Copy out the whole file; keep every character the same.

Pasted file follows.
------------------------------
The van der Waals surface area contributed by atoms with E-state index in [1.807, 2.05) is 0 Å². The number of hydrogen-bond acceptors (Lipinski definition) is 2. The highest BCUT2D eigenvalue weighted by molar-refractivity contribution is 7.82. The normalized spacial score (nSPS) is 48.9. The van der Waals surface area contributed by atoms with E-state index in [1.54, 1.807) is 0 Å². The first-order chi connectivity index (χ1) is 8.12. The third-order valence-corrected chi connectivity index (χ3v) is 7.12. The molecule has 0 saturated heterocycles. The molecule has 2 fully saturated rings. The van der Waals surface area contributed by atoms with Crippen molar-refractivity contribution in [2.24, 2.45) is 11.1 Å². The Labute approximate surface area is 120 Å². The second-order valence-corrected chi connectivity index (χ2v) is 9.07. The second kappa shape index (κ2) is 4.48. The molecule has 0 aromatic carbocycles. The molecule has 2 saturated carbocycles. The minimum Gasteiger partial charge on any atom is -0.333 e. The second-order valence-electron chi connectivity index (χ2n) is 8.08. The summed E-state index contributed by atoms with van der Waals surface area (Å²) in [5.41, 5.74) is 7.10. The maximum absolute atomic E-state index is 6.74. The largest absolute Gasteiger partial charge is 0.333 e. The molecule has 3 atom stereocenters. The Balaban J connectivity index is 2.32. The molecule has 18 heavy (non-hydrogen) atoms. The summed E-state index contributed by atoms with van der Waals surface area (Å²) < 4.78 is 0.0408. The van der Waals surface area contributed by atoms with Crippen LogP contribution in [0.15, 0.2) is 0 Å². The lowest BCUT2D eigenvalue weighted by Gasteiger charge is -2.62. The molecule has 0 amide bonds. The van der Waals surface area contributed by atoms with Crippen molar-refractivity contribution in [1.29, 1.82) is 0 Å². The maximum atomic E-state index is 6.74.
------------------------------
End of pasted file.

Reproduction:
The van der Waals surface area contributed by atoms with E-state index in [1.807, 2.05) is 0 Å². The number of hydrogen-bond acceptors (Lipinski definition) is 2. The highest BCUT2D eigenvalue weighted by molar-refractivity contribution is 7.82. The normalized spacial score (nSPS) is 48.9. The van der Waals surface area contributed by atoms with E-state index in [1.54, 1.807) is 0 Å². The first-order chi connectivity index (χ1) is 8.12. The third-order valence-corrected chi connectivity index (χ3v) is 7.12. The molecule has 0 saturated heterocycles. The molecule has 2 fully saturated rings. The van der Waals surface area contributed by atoms with Crippen molar-refractivity contribution in [2.24, 2.45) is 11.1 Å². The Labute approximate surface area is 120 Å². The second-order valence-corrected chi connectivity index (χ2v) is 9.07. The second kappa shape index (κ2) is 4.48. The molecule has 0 aromatic carbocycles. The molecule has 2 saturated carbocycles. The minimum Gasteiger partial charge on any atom is -0.333 e. The second-order valence-electron chi connectivity index (χ2n) is 8.08. The summed E-state index contributed by atoms with van der Waals surface area (Å²) in [5.41, 5.74) is 7.10. The maximum absolute atomic E-state index is 6.74. The largest absolute Gasteiger partial charge is 0.333 e. The molecule has 3 atom stereocenters. The Balaban J connectivity index is 2.32. The molecule has 18 heavy (non-hydrogen) atoms. The summed E-state index contributed by atoms with van der Waals surface area (Å²) < 4.78 is 0.0408. The van der Waals surface area contributed by atoms with Crippen LogP contribution in [0.15, 0.2) is 0 Å². The lowest BCUT2D eigenvalue weighted by Gasteiger charge is -2.62. The molecule has 0 amide bonds. The van der Waals surface area contributed by atoms with Crippen molar-refractivity contribution in [1.29, 1.82) is 0 Å². The maximum atomic E-state index is 6.74.